In the South of the United States in the 1930´s, the justice system was very unfair towards colored people. Colored people that were sent to court could not receive a fair trial because of the prejudice and racism from the jury. This happened all the time, especially in Maycomb Alabama. In the book To Kill a Mockingbird by Harper Lee, a colored man named Tom Robinson was convicted of assaulting a white woman just because of the color of his skin. Tom Robinson should have been found not guilty for many reasons.
Harper Lee is a famous American author. Lee grew up during the age of the economic crisis knows as The Great Depression. As she grows up her writing reflects her own life. Her famous novel To Kill A Mockingbird is a world-wide known book. In To Kill A Mockingbird, the setting takes place in Maycomb, Alabama during The Great Depression.
However, because all of the fantasies that the people may or may not have made up, the reader never could get a feeling of what Boo Radley was really like. Halfway through the book, you finally get a hint that Boo was not really the evil person that was described. Instead, he was nice enough to put a blanket over Scout Finch’s shoulders during a neighbor’s house fire. Later, after Tom Robinson’s trial, Jem Finch finally understood why Boo was staying inside his house. “I think I’m beginning to understand why Boo Radley’s stayed shut up in the house all the time .
Atticus really wants people to understabd that even though Tom is a Black he as equal as everyone else in that courtroom. Atticus specifically says, “ But there is one way in this country in which all men are created equal …..”-Atticus Finch. The jury has left for a couple hours and is now back. Are you ready to find out the verdict? The verdict is Tom Robinson is guilty.
Atticus decides to take the case in defending a black person, something nobody in the town would have done. Most of the residents of Maycomb do not believe in equality and have hatred towards black people. If an African-American is charged for committing a crime, he is automatically believed to be guilty because of their skin color. Atticus says, “You never really understand a person until you consider things from his point of view” (39). To clarify, Atticus took the case because he believes there is a chance of Tom being innocent.
Boo Radley, an innocent man who hasn’t been seen in years, is someone who is significantly affected by these stereotypes. This is displayed in the quote,“Inside the house lived a malevolent phantom. People said he existed, but Jem and I had never seen him” (Lee 9). Boo Radley is derived to be an evil person even though very few, if any, people have ever seen him. The people of Maycomb place stereotypes on him from stories and allow their imagination to make false accusations.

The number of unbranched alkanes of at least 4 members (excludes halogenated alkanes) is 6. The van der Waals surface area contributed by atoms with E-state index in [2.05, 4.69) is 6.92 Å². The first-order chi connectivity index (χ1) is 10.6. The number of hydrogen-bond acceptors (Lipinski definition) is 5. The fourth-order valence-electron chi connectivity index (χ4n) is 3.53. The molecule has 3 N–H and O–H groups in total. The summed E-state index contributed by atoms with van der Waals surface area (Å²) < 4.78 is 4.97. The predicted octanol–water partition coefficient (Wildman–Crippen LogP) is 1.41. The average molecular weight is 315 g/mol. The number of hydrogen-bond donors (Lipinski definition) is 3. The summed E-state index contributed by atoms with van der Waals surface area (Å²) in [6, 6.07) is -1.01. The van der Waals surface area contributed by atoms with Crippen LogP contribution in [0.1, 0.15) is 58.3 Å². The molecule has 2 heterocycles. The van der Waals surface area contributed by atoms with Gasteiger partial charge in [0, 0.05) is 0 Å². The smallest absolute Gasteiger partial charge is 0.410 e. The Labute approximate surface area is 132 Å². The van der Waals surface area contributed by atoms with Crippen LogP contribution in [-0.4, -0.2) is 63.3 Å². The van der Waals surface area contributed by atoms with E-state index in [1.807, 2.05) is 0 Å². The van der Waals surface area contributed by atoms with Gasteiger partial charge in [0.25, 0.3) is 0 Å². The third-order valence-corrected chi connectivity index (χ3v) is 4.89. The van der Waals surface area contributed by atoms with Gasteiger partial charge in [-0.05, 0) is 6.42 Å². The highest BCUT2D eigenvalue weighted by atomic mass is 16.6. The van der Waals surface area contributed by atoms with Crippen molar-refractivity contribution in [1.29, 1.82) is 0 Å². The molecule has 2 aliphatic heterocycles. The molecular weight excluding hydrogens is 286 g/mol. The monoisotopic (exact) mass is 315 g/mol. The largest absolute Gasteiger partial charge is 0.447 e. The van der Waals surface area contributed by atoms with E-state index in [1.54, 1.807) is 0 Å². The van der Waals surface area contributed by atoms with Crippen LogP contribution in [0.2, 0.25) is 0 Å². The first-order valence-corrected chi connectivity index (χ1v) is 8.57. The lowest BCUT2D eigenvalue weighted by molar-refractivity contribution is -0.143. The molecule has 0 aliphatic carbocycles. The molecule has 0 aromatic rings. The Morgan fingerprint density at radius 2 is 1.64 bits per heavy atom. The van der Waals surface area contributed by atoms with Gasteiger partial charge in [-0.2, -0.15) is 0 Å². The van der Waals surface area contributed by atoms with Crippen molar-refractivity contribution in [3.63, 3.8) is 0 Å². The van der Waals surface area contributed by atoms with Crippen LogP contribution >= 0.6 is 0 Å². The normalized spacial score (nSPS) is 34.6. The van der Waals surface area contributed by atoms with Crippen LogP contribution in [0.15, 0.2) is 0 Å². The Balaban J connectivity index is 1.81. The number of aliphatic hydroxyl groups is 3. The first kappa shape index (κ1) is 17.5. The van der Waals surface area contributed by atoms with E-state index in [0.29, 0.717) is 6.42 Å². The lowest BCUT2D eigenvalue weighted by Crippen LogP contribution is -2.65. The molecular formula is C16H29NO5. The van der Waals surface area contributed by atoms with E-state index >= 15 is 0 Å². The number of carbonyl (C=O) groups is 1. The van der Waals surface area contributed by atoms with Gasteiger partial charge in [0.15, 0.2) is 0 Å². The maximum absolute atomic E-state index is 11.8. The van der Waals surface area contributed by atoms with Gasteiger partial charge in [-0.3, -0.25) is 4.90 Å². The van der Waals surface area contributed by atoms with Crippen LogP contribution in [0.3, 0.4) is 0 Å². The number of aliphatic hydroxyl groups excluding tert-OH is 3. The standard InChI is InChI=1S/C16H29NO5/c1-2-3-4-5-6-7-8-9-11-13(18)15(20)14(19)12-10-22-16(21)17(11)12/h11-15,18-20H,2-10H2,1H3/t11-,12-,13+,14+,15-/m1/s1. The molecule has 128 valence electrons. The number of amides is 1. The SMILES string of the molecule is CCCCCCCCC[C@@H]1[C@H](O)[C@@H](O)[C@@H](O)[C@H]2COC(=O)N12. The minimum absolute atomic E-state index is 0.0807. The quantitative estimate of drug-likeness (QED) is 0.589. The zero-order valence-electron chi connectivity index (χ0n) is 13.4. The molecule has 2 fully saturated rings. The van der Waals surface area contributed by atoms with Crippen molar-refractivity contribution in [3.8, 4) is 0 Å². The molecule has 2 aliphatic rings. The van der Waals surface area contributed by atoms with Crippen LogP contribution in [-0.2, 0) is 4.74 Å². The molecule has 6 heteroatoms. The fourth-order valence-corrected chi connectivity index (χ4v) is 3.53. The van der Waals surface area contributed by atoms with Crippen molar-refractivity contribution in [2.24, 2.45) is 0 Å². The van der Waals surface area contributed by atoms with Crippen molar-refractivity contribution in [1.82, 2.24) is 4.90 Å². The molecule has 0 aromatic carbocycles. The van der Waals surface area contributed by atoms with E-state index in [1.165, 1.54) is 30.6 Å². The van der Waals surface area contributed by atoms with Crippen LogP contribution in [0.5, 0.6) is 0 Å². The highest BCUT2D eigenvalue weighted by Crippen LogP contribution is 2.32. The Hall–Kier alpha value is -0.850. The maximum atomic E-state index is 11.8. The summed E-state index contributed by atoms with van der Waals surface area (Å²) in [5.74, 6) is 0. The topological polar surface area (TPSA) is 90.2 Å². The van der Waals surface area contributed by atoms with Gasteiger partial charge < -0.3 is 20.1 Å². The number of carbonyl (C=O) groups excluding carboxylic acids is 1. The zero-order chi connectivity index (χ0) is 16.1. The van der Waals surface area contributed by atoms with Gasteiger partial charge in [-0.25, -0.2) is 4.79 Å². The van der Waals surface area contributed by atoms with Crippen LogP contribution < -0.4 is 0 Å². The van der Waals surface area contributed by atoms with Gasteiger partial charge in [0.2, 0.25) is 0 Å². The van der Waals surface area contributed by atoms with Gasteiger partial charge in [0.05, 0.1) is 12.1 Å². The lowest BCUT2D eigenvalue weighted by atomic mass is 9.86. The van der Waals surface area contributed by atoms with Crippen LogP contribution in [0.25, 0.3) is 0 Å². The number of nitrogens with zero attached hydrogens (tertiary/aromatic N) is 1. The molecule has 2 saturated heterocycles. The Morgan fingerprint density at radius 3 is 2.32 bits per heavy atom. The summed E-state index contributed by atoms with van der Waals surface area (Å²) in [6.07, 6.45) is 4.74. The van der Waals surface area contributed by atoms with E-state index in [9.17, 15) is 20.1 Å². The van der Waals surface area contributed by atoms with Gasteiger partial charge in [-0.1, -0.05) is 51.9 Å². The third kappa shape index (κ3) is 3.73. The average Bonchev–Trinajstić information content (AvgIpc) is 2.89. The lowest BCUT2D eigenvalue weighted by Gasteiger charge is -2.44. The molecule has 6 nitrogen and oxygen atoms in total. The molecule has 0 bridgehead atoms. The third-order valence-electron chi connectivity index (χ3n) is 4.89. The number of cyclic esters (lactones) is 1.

Him hiding away makes people think he’s evil and scary. “Every night sound I heard from my cot on the back porch was magnified threefold; every scratch of feet on gravel was Boo Radley seeking revenge…” Tom has a physical handicap. He is unable to use his left hand. This handicap forces him to work even harder to take care of his family. These handicaps cause more damage by how the townspeople view them.
Boo gains curiosity as a result of watching Jem and Scout, and eventually, he has to surmount his shyness to help them. Boo Radley displays the most courage throughout the novel for the following reasons: Boo reaches out anonymously to Jem and Scout despite his shyness; He saves Jem and Scout’s lives
Especially poorer whites feared that, following Claudia Johnson argumentation, the “breakdown of the class and, especially racial boundaries” (“Threatening Boundaries” 4) would deteriorate their standard of living, which is the case in Maycomb’s society as especially the family of the victim is considered “white trash” (Lee 33). 3.1.1 Social Coexistence Maycomb in To Kill a Mockingbird is segregated in its diverse class stratification and reflects the social, economic and political atmosphere in the United States at that time. The wealth belongs to a small white upper class, the rest is divided into different classes and increments, but poor whites feel they are in competition with blacks for a decent living and the whites-only advantage was their skin color. Generally, there is the idea that segregation results in discrimination, but Deborah Kenn argues that “indeed, discrimination is one of the most powerful enforces for segregation” (2). This discrimination starts with the low income of blacks, followed by housing prizes and segregated education.
. it’s because he wants to stay inside.” (304) Jem realizes that with all the hate in the world Boo probably stays inside to avoid all of that and just wants some peace. At this point the readers view on Boo Radley has change from a psychopathic mad man to a kind boy who secretly cares for Jem and Scout. The next and final change in the readers view of Boo happen when he finally come outside of his house and openly meet the children for the first time in the story. This happens at the very end of the book when Jem and Scout are walking back for a school play and are attacked by Bob Ewell.